it's her factory: On PRISM, or Listening Neoliberally


For example, “privacy” just seems irrelevant here, mainly because the concept generally indicates protection from interpretation. Traditional concepts of privacy rely on the same inner/outer dichotomies that ground the interpretative model of listening. For example, the cops can’t search the inside of your house without a warrant, but they can observe you from across the street, or search the trash you leave out on the curb. Or, as Obama says in the above-referenced NYT article, “If the intelligence community actually wants to listen to a telephone call, they have to go back to a federal judge.” So, the fourth amendment seems to protect us from interpretation, but not from equalization or attunemnent. Is “privacy” something only relevant to “interpretation”? In other words, is the concept of privacy part of a broader “interpretative” discourse? (There has to be a hidden, private truth to either interpret or not interpret.) Privacy, then, might be a privilege vis-a-vis interpretive power. But then it probably doesn’t matter at all to equalizing and (at)tuning power. Would there even be a correlative concept? If “privacy” isn’t the concept we appeal to in critiquing equalizing/attuning power, what concept do we appeal to?

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Predictive analytics and information camouflage – The New Inquiry


Williamson’s describes the interpretive work we perform on ads as simultaneously work on the self.

Nothing [in the ad] even ‘says’ that Catherine Deneuve is ‘like’ Chanel no. 5, or that they have a similar aura. We are given two signifiers, and required to make a ‘signified’ by exchanging them. The fact that we have to make that exchange, to do the linking work which is not done in the ad, but which is only made possible by its form, draws us into the transformational space between the units of the ad. Its meaning only exists in this space: the field of transaction; and it is here that we operate — we are this space.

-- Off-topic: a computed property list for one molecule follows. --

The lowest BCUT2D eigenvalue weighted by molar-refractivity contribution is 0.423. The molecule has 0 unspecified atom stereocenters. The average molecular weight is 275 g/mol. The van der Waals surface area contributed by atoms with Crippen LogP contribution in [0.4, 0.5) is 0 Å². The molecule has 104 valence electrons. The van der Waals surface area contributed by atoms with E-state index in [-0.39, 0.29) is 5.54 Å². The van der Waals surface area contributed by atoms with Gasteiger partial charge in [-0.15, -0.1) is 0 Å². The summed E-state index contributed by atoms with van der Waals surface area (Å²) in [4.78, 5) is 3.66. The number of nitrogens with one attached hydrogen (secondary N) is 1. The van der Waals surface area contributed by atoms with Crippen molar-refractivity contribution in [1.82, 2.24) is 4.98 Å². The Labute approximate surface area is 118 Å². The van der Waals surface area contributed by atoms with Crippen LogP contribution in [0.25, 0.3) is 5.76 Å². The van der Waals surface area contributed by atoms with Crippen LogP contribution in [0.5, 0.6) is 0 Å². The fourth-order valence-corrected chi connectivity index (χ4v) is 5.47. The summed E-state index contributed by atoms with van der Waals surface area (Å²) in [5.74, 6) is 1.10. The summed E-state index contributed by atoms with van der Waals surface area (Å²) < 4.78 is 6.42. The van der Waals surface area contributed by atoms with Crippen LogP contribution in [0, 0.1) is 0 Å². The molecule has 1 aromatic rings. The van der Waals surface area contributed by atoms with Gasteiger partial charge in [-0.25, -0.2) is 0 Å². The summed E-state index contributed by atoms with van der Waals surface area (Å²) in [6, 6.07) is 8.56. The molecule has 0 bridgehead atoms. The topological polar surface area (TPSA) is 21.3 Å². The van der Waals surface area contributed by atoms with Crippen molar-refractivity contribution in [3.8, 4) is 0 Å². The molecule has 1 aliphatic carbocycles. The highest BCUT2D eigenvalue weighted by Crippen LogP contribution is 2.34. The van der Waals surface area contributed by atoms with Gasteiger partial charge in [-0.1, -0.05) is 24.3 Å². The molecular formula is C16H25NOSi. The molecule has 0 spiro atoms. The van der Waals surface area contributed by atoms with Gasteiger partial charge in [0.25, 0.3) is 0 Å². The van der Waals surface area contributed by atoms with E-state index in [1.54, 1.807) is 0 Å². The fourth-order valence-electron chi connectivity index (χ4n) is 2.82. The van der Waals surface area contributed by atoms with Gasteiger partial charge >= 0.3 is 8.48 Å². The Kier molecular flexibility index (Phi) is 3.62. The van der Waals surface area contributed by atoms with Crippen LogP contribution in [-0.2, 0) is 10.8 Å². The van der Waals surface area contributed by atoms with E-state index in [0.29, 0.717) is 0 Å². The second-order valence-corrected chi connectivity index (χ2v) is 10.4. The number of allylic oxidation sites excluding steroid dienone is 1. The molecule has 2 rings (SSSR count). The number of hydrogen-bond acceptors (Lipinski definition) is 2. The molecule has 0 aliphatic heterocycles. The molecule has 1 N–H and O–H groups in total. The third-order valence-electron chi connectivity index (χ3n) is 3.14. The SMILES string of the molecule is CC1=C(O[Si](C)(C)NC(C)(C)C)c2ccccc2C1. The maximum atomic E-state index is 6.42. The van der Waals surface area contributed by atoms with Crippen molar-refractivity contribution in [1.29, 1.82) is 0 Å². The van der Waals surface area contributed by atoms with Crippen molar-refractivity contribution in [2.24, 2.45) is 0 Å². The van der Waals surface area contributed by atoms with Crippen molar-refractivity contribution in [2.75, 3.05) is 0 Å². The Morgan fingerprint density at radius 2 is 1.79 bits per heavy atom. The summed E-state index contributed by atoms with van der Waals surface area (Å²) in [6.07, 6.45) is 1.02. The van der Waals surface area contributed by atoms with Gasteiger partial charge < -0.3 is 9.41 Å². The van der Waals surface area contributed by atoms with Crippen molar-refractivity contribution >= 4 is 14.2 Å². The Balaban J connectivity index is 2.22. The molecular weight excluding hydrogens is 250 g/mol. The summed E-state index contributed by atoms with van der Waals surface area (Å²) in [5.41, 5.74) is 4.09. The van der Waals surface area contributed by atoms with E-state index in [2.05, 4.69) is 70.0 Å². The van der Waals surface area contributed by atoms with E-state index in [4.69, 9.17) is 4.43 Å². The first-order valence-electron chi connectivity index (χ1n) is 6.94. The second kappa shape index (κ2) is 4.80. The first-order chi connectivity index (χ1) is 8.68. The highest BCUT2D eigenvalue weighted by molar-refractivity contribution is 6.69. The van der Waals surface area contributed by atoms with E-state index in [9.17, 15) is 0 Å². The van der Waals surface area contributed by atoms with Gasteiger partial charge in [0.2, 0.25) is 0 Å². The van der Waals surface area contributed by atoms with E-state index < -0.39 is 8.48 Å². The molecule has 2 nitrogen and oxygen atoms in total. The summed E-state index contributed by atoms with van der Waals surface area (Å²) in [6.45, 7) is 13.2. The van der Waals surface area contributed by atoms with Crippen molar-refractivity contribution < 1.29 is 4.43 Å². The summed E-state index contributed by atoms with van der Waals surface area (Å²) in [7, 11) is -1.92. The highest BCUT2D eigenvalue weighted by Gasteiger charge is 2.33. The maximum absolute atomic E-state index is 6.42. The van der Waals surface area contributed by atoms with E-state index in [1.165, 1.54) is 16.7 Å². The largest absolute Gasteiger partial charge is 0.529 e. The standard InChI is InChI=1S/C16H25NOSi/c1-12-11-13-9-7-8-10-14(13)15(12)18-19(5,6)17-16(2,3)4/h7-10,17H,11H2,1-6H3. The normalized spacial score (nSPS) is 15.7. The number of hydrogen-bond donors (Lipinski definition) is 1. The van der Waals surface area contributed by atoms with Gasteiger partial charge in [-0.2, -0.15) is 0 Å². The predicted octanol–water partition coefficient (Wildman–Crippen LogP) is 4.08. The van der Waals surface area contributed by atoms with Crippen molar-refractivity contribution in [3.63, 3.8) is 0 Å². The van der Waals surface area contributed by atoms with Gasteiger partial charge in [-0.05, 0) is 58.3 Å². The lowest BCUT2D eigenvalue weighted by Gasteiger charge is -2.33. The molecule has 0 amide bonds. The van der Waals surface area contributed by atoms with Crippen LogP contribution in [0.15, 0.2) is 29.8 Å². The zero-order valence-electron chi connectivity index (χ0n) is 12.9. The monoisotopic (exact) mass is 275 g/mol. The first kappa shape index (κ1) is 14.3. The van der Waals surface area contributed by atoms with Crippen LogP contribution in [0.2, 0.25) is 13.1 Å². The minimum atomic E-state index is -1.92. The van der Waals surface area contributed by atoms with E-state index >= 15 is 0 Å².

Even when we aren’t convinced by a particular ad to buy anything, the work changes us. And we are nevertheless tempted to assume that other people are convinced and that from the totality of ads we can deduce social norms and salient lifestyle distinctions that are operating generally, even as we hold ourselves above them. Ads lift us above the other people who are duped by them. That is part of how they persuade us.

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A Guide to the Digital Advertising Industry That's Watching Your Every Click


We’re at the start of a revolution in the ways marketers and media intrude in — and shape — our lives…. And it is performing a highly controversial form of social profiling and discrimination by customizing our media content on the basis of marketing reputations we don’t even know we have.

Have to admit I hadn’t really thought about this. Privacy usually gets framed as there being facts about us which exist independently and then other people can come to know them; but of course the facts about us don’t exist independently of people knowing them, and the power of other people to create these facts is much more disturbing than them merely knowing them (I think an argument could be made that this is not as new as this article makes out, but still).

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What is Google taking when it takes our data? › Voyou Desoeuvre


A lot of concerns about “privacy” seem to be objections simply to the fact of Google tracking data, to the idea that our behavior can be quantified and mathematized. The concern, that is to say, is about privacy in the sense of our true, innermost, self, our bourgeois subjectivity. Or, to put it another way, people are worried about technology stealing their souls.

In which I try and figure out why people are so bothered about a minor technical change to Google’s privacy policy.

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It's Official: Google Is Evil Now



Guess I have a reason to switch to Bing now.

Microsoft’s privacy policy is down right now, but according to the version in Bing’s cache, Microsoft has exactly the same policy people are freaking out about: they record information from different products and services (including what you search for), and combine that information together.

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